In the seminar, we will analyze the motivations of women who went on crusades as well as a wide variety of roles that women played while on crusades. However, we will spend the majority of the time discussing the women living in the Kingdom of Jerusalem and other states established during or in the aftermath of the First Crusade. These states, ruled by Latin (Western) Christians, were notable for the heterogeneity of their population, so we will attempt to uncover the experiences of Muslim, Jewish, Eastern Christian as well as Latin Christian women. Among other things, we will discuss queens of Jerusalem and other noble women and will attempt to understand the extent and the limitations of their power; we will study women as patrons, responsible for numerous architectural and artistic projects; we will discover patterns of religious beliefs and practices proper to women in this region; and we will study the variety of fates of women who became captives of war. The students will also watch (on their own) Ridley Scott’s film, “Kingdom of Heaven” about the Kingdom of Jerusalem and we will evaluate and discuss the film’s accuracy in its representation of medieval women.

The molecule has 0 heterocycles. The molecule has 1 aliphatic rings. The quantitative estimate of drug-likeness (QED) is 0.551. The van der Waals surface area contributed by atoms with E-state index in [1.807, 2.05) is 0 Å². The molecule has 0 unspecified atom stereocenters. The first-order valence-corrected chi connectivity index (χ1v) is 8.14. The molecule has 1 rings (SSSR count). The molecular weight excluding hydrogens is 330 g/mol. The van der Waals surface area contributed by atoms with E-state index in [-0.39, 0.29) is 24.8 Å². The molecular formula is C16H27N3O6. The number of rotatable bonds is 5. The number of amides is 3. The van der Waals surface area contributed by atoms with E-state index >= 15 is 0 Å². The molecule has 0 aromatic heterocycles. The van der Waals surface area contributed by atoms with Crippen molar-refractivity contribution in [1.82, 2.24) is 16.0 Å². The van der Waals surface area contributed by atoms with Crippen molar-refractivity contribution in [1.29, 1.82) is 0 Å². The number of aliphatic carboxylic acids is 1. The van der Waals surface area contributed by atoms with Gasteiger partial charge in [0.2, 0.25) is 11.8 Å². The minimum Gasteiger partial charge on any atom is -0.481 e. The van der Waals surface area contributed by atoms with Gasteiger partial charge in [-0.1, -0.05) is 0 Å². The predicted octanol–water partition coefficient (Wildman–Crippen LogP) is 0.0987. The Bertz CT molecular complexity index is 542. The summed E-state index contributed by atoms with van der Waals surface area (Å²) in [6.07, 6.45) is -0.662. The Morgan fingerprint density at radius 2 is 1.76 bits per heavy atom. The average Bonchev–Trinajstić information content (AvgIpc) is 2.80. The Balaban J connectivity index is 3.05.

Students will be expected to undertake independent research and to submit a paper on any topic having to do with women and either crusades or the Kingdom of Jerusalem.

Students interested in this course should contact Professor Elizabeth Lapina via email (lapina@wisc.edu) with their campus ID number, major(s), year in college, and a brief description of their interest in the course.


History 600-005: CIA’s Covert Wars & US Foreign Policy